A progressive alliance? Labour reportedly scales back campaign in Tiverton & Honiton by-election

Are the Lib Dems and Labour teaming up to unseat Tory MPs?

A photo of Ed Davey and a Photo of Keir Starmer

Two by-elections are due to be held in the coming weeks, both following the resignation of Tory MPs. One of them is Wakefield – a seat the Tories gained from Labour in the 2019 general election. That seat has been vacated after the sitting MP Imran Khan was convicted of sexual assaulting a 15-year-old. The second is Tiverton and Honiton, where Neil Parish resigned in April following allegations he watch pornography in the House of Commons on two separate occasions.

Wakefield is a key seat Labour will be hoping to regain. It is one of the so-called ‘Red Wall’ constituencies that they Tories took from them in the last general election. Meanwhile, the Liberal Democrats have high hopes for Tiverton & Honiton. Despite the Lib Dems having never won the seat before, it is a mostly rural constituency in Devon, and the party will be hopeful they can pull off another by-election victory akin to that which they managed in North Shropshire and Chesham and Amersham in 2021.

According to a report in Politics Home, the Labour Party is now scaling back its campaign in Tiverton & Honiton. That report claims that Labour frontbenchers have been instructed not to travel to the constituency for campaigning, and instead spend their time in Wakefield. The suggestion is that this will give both the Lib Dems and Labour the best shot of winning the seat they are seemingly better placed to.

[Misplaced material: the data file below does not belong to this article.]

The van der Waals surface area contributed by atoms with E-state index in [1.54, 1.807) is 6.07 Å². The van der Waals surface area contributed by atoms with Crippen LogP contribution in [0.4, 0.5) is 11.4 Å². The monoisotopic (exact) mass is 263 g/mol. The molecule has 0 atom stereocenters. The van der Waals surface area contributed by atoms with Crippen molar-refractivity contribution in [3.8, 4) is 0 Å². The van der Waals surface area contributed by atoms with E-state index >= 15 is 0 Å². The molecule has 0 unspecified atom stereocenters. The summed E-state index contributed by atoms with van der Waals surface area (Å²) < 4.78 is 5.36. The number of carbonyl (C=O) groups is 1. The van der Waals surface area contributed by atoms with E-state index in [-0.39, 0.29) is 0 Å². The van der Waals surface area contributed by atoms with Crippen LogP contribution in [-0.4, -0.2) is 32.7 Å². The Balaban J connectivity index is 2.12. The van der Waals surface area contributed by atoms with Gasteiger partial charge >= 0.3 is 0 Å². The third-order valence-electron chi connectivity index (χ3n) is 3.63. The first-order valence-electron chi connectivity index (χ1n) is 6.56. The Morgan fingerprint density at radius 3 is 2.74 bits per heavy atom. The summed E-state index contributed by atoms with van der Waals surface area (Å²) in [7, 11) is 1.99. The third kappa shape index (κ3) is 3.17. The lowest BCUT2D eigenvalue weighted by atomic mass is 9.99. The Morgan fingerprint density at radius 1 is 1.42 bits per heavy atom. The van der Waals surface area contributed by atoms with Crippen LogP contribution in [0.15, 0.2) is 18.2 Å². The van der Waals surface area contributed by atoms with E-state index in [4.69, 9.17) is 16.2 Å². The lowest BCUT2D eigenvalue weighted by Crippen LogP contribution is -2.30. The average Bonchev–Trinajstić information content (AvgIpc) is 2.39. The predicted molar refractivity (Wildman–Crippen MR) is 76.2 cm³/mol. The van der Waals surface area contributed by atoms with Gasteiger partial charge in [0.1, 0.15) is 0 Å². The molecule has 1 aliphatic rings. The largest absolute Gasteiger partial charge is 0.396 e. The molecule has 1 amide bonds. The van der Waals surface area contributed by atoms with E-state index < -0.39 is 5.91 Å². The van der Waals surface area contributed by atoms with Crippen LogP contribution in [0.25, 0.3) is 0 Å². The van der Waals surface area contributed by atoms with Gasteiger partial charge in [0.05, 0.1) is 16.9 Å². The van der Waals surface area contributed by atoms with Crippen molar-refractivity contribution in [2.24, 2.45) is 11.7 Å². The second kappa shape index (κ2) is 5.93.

Both the Labour Party and Liberal Democrats have consistently denied such an electoral agreement exists between the parties. This was emphasised in the run up to the 2022 local elections as senior Tories accused the party of forming an anti-Tory alliance.

The report has triggered a mixed response from commentators on the left. Some have welcomed the idea of collaboration to unseat Tory MPs. However, some Labour members have suggested that given the Labour Party came second in Tiverton & Honiton in the 2019 general election, giving up on the seat would ‘undermine’ the work of party activists. And of course, many have pointed out that this may not be indicative of any formal agreement between the two parties, but simply a strategic allocation of resource, with each party sending campaigners to the constituency where they have the best chance of winning.

Chris Jarvis is head of strategy and development at Left Foot Forward

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